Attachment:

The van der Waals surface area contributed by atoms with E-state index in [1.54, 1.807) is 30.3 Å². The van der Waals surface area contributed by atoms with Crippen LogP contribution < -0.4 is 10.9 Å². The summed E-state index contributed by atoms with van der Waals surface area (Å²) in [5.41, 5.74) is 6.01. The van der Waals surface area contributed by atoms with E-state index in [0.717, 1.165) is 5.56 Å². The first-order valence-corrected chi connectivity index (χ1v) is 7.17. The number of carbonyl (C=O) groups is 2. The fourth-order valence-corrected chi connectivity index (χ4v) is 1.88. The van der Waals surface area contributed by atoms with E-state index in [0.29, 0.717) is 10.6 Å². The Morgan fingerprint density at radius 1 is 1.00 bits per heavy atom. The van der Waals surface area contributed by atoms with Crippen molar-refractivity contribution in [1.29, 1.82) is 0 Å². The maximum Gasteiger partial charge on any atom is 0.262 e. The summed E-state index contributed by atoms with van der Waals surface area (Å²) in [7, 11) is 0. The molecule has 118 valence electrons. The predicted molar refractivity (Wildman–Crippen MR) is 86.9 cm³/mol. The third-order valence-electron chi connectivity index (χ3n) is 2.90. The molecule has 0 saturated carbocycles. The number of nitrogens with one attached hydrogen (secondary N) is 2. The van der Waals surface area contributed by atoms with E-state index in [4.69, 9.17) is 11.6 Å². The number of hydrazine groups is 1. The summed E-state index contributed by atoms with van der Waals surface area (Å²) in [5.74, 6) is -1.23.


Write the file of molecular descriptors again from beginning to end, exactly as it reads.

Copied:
The van der Waals surface area contributed by atoms with E-state index in [1.54, 1.807) is 30.3 Å². The van der Waals surface area contributed by atoms with Crippen LogP contribution < -0.4 is 10.9 Å². The summed E-state index contributed by atoms with van der Waals surface area (Å²) in [5.41, 5.74) is 6.01. The van der Waals surface area contributed by atoms with E-state index in [0.717, 1.165) is 5.56 Å². The first-order valence-corrected chi connectivity index (χ1v) is 7.17. The number of carbonyl (C=O) groups is 2. The fourth-order valence-corrected chi connectivity index (χ4v) is 1.88. The van der Waals surface area contributed by atoms with E-state index in [0.29, 0.717) is 10.6 Å². The Morgan fingerprint density at radius 1 is 1.00 bits per heavy atom. The van der Waals surface area contributed by atoms with Crippen molar-refractivity contribution in [1.29, 1.82) is 0 Å². The maximum Gasteiger partial charge on any atom is 0.262 e. The summed E-state index contributed by atoms with van der Waals surface area (Å²) in [7, 11) is 0. The molecule has 118 valence electrons. The predicted molar refractivity (Wildman–Crippen MR) is 86.9 cm³/mol. The third-order valence-electron chi connectivity index (χ3n) is 2.90. The molecule has 0 saturated carbocycles. The number of nitrogens with one attached hydrogen (secondary N) is 2. The van der Waals surface area contributed by atoms with E-state index in [4.69, 9.17) is 11.6 Å². The number of hydrazine groups is 1. The summed E-state index contributed by atoms with van der Waals surface area (Å²) in [5.74, 6) is -1.23.